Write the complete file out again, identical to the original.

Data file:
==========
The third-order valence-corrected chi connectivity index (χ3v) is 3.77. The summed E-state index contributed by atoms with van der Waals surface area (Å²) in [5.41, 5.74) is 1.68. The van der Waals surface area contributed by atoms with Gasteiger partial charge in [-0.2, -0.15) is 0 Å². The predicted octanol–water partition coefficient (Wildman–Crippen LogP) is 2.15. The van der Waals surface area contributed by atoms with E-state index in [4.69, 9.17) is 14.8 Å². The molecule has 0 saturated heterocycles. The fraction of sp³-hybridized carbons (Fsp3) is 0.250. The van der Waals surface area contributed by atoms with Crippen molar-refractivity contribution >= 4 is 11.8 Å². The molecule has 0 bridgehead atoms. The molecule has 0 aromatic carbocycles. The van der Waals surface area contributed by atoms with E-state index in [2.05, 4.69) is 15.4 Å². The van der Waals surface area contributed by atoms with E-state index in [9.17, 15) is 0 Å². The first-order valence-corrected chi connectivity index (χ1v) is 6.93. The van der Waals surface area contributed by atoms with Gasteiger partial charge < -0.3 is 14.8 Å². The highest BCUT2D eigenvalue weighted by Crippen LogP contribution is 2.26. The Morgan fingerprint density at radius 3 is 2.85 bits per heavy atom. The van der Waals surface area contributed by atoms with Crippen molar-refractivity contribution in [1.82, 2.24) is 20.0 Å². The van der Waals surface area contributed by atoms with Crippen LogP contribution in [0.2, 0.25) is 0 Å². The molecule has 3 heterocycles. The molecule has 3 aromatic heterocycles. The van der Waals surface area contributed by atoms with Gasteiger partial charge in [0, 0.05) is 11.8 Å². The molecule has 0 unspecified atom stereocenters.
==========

The third-order valence-corrected chi connectivity index (χ3v) is 3.77. The summed E-state index contributed by atoms with van der Waals surface area (Å²) in [5.41, 5.74) is 1.68. The van der Waals surface area contributed by atoms with Gasteiger partial charge in [-0.2, -0.15) is 0 Å². The predicted octanol–water partition coefficient (Wildman–Crippen LogP) is 2.15. The van der Waals surface area contributed by atoms with E-state index in [4.69, 9.17) is 14.8 Å². The molecule has 0 saturated heterocycles. The fraction of sp³-hybridized carbons (Fsp3) is 0.250. The van der Waals surface area contributed by atoms with Crippen molar-refractivity contribution >= 4 is 11.8 Å². The molecule has 0 bridgehead atoms. The molecule has 0 aromatic carbocycles. The van der Waals surface area contributed by atoms with E-state index in [2.05, 4.69) is 15.4 Å². The van der Waals surface area contributed by atoms with E-state index in [9.17, 15) is 0 Å². The first-order valence-corrected chi connectivity index (χ1v) is 6.93. The van der Waals surface area contributed by atoms with Gasteiger partial charge < -0.3 is 14.8 Å². The highest BCUT2D eigenvalue weighted by Crippen LogP contribution is 2.26. The Morgan fingerprint density at radius 3 is 2.85 bits per heavy atom. The van der Waals surface area contributed by atoms with Crippen molar-refractivity contribution in [1.82, 2.24) is 20.0 Å². The van der Waals surface area contributed by atoms with Crippen LogP contribution in [0.2, 0.25) is 0 Å². The molecule has 3 heterocycles. The molecule has 3 aromatic heterocycles. The van der Waals surface area contributed by atoms with Gasteiger partial charge in [0, 0.05) is 11.8 Å². The molecule has 0 unspecified atom stereocenters.